Russia and FIFA have revealed the eleven host cities that will form part of the 2018 World Cup. They did this on Saturday during a ceremony in Moscow.

There will be eleven host cities, but twelve playing venues as Moscow will provide two venues. The cities have been divided into four geographical clusters (according to FIFA):

  • Central cluster: Moscow (Luzhniki Stadium and Spartak Stadium)
  • Northern cluster: Saint-Petersburg (New Zenit Stadium) and Kaliningrad.
  • Volga cluster: Nizhny Novgorod, Kazan (New Kazan Stadium), Samara, Saransk, and Volgograd.
  • Southern cluster: Rostov-on-Don and Sochi.
  • The fact that host city Ekaterinburg cannot be fit in one of these clusters makes the whole exercise rather nonsensical.

On the map it looks like this:

As thirteen cities had already been pre-selected, there were obviously few surprises. The two cities that did not get selected were Krasnodar and Yaroslavl.

The exclusion of the latter is not that surprising as Yaroslavl is a relatively small city with only a modest football history. Though the team has added up quite a few Premier League (RPL) seasons in the last two decades, its support has remained relatively limited. Its location relatively close to Moscow and Novgorod also did not give it an extra edge.

Krasnodar’s exclusion, however, is perhaps more of a surprise. The city is on the rise with two RPL clubs, FC Kuban is one of the best-supported teams in the league, and the proposed Krasnodar World Cup Stadium was among the largest with a capacity of 50,000 seats.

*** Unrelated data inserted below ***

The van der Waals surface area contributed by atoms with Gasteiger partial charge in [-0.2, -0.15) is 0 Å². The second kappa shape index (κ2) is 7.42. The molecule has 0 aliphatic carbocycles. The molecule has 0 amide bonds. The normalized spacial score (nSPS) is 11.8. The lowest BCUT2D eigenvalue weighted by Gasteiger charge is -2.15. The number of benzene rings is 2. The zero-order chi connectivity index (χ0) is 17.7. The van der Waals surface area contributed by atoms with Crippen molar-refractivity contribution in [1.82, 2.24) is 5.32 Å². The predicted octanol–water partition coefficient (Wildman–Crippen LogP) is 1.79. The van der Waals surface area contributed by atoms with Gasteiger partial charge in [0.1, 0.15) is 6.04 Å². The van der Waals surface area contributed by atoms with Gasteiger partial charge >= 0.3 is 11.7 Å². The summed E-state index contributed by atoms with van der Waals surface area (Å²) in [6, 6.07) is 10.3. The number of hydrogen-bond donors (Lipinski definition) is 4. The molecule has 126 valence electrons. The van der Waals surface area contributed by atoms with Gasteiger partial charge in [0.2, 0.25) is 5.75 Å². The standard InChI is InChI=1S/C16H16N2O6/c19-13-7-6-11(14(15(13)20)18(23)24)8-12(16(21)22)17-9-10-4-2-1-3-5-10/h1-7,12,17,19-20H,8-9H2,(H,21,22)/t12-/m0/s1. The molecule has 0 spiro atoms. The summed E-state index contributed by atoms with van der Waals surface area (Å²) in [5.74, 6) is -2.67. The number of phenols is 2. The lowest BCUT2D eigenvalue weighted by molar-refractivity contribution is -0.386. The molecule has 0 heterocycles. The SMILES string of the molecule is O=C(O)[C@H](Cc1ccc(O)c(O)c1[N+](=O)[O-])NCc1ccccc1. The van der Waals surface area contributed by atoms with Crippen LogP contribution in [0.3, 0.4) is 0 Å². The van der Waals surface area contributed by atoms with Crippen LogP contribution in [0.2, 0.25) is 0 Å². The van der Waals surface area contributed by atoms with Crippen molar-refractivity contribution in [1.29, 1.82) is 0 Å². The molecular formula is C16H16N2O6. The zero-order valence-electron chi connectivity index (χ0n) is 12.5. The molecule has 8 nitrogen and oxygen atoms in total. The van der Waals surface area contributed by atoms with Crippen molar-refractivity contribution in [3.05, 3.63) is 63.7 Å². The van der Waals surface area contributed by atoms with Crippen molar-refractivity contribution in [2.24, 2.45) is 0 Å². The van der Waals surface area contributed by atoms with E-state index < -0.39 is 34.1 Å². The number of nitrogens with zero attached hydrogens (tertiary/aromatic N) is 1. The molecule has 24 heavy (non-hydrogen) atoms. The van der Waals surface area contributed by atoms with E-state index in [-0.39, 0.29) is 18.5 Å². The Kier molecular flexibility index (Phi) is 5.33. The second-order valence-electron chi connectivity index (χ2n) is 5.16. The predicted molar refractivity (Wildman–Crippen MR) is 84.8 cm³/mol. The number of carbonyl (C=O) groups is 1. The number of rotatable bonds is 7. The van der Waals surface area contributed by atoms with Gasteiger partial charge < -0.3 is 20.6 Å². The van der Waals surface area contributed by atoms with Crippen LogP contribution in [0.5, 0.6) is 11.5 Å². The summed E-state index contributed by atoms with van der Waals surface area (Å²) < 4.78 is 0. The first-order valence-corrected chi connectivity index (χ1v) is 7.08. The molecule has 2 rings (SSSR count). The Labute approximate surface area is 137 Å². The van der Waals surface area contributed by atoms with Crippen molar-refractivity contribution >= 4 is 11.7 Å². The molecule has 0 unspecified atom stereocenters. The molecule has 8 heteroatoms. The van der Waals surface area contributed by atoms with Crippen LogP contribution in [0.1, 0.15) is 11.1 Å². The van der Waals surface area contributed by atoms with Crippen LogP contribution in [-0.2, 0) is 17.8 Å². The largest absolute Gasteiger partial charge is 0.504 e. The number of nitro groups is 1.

Fair enough, both Krasnodar clubs have only recently come to prominence and Krasnodar does not rank among Russia’s largest cities, but one feels that it may have deserved a spot.

FIFA has not given any reasons for its exclusion, though its proximity to Sochi, which has a ready stadium in the 2014 Olympic Stadium may have played a role. In terms of legacy, including Sochi makes sense, though the city has little football culture to boast on.

The other host cities are all either large cities, or home to an established RPL side, though Saransk is an exception. The city only has 300,000 inhabitants, FC Mordovia only recently made it to the RPL, the club has relative little support, and other host cities Novgorod, Kazan, and Samara are close. The fact that construction of the new stadium in Saransk has already started therefore must have given it the extra edge.

The other stadiums that are already under construction are the New Zenit Stadium, New Kazan Stadium, Fisht Olympic Stadium, and Spartak Stadium. The other proposed stadiums are still in the design stages and not expected to start construction this year. Some will probably need a considerable financial incentive of the state to get going.

Spartak Stadium was finally chosen over the VTB Arena, the planned new stadium of Dynamo Moscow. While Dynamo recently made a case to convince FIFA over choosing them over Spartak, the selection of Spartak Stadium comes not as a surprise. Construction of the new stadium has already started and is progressing steadily, while that of Dynamo’s more extravagant, and therefore more risky, new stadium will only start next year.

Many European teams will likely hope to play their group matches at the exclave of Kaliningrad, squeezed in between Lithuania and Poland, and located closest to most Western-European countries. While Kaliningrad has a sizeable population, its inclusion feels a bit as a gimmick as FC Baltika Kaliningrad has hardly been a force in Russian football and currently plays two divisions below the Premier League.